dimanche 30 novembre 2014

New on the Library Shelves 30 11 14

AKA Showcase Sunday

A new segment here, participating in the Showcase Sunday meme over at Books, Biscuits & Tea.

Chaucer's Tale by Paul Strohm (non-fiction)
Pin Action by Gianmarc Manzione (non-fiction)
Citizen Coke by Bartow J ELmore (non-fiction)
Star Trek: The Original Series: Foul Deeds Will Rise by Greg Cox (sci-fi)
The Game of Our Lives by David Goldblatt (non-fiction)
What books have you received or purchased this week?

samedi 29 novembre 2014

Liar, Temptress, Soldier, Spy by Karen Abbott

Karen Abbott, the New York Times bestselling author of Sin in the Second City and “pioneer of sizzle history” (USA Today), tells the spellbinding true story of four women who risked everything to become spies during the Civil War.

Karen Abbott illuminates one of the most fascinating yet little known aspects of the Civil War: the stories of four courageous women—a socialite, a farmgirl, an abolitionist, and a widow—who were spies.

After shooting a Union soldier in her front hall with a pocket pistol, Belle Boyd became a courier and spy for the Confederate army, using her charms to seduce men on both sides. Emma Edmonds cut off her hair and assumed the identity of a man to enlist as a Union private, witnessing the bloodiest battles of the Civil War. The beautiful widow, Rose O’Neale Greenhow, engaged in affairs with powerful Northern politicians to gather intelligence for the Confederacy, and used her young daughter to send information to Southern generals. Elizabeth Van Lew, a wealthy Richmond abolitionist, hid behind her proper Southern manners as she orchestrated a far-reaching espionage ring, right under the noses of suspicious rebel detectives.

Using a wealth of primary source material and interviews with the spies’ descendants, Abbott seamlessly weaves the adventures of these four heroines throughout the tumultuous years of the war. With a cast of real-life characters including Walt Whitman, Nathaniel Hawthorne, General Stonewall Jackson, detective Allan Pinkerton, Abraham and Mary Todd Lincoln, and Emperor Napoleon III, Liar, Temptress, Soldier, Spy draws you into the war as these daring women lived it.

I love reading about American history, as shown by my current project to read a biography of each American President. While I am interested in the Civil War era, I have very little interest in military history that describes in detail battles and the movement of armies, so it is difficult to find a book set in that era that catches my attention. When I saw this book, promising an original look at the era, through the eyes of four uncommon women, I jumped on it immediately.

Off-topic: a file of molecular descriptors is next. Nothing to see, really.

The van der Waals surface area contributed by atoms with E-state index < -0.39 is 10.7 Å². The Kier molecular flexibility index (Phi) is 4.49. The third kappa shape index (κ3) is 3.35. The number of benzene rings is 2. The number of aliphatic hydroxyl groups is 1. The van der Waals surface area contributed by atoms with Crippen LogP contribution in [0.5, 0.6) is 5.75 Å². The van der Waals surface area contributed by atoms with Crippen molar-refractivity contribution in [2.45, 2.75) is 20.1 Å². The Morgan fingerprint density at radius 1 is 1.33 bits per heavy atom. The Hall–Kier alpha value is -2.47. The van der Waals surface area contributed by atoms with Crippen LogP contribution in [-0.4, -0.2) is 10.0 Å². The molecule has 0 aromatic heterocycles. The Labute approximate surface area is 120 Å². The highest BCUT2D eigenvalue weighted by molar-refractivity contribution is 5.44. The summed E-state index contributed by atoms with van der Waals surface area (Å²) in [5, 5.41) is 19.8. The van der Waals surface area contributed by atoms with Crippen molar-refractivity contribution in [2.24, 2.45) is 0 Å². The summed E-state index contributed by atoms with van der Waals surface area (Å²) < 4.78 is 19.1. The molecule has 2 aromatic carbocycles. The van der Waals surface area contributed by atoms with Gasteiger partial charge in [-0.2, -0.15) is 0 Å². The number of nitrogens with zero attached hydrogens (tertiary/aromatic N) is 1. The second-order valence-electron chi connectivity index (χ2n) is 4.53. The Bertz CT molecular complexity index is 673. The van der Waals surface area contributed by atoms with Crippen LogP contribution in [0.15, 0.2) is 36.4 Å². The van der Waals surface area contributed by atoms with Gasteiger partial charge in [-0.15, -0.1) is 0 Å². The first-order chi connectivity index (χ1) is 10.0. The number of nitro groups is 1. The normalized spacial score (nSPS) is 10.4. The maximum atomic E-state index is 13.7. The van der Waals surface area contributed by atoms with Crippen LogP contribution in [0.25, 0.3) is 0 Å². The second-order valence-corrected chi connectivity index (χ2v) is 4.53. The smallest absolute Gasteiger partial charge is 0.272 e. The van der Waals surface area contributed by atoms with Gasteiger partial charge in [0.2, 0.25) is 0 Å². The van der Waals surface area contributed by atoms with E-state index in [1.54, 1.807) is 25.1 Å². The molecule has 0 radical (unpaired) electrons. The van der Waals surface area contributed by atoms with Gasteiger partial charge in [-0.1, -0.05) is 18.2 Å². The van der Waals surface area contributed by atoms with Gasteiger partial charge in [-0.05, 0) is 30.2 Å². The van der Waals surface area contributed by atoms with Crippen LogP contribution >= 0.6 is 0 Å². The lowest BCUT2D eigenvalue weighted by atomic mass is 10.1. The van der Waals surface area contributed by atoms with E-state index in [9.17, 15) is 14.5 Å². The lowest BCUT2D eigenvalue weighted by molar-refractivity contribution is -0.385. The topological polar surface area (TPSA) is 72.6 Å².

Liar, Temptress, Soldier, Spy works well, interweaving four different storylines in an exciting and attention grabbing way, keeping the story moving through the years of the war. Of the four women, two support the Union and two support the Confederacy, allowing Abbott to carefully explore the effects of the war on both sides. Providing a feminine perspective and showing how vital they were to the war effort is a fine way of giving a new spin to this well known period of history, one that Abbott pulls off with aplomb. Although at times the writing became a little dry, especially when Abbott deals with the dreaded battles, overall the book keeps the attention all the way through to the - sometimes tragic - end. Definitely recommended to anyone interested in this era and looking for an original spin on it.

I gave Liar, Temptress, Soldier, Spy 4 stars.

vendredi 28 novembre 2014

The Woman Who Would Be King by Kara Cooney

An engrossing biography of the longest-reigning female pharaoh in Ancient Egypt and the story of her audacious rise to power in a man’s world.

Hatshepsut, the daughter of a general who took Egypt's throne without status as a king’s son and a mother with ties to the previous dynasty, was born into a privileged position of the royal household. Married to her brother, she was expected to bear the sons who would legitimize the reign of her father’s family. Her failure to produce a male heir was ultimately the twist of fate that paved the way for her inconceivable rule as a cross-dressing king. At just twenty, Hatshepsut ascended to the rank of king in an elaborate coronation ceremony that set the tone for her spectacular twenty-two year reign as co-regent with Thutmose III, the infant king whose mother Hatshepsut out-maneuvered for a seat on the throne. Hatshepsut was a master strategist, cloaking her political power plays with the veil of piety and sexual expression. Just as women today face obstacles from a society that equates authority with masculinity, Hatshepsut had to shrewdly operate the levers of a patriarchal system to emerge as Egypt's second female pharaoh.

Hatshepsut had successfully negotiated a path from the royal nursery to the very pinnacle of authority, and her reign saw one of Ancient Egypt’s most prolific building periods. Scholars have long speculated as to why her images were destroyed within a few decades of her death, all but erasing evidence of her rule. Constructing a rich narrative history using the artifacts that remain, noted Egyptologist Kara Cooney offers a remarkable interpretation of how Hatshepsut rapidly but methodically consolidated power—and why she fell from public favor just as quickly. The Woman Who Would Be King traces the unconventional life of an almost-forgotten pharaoh and explores our complicated reactions to women in power.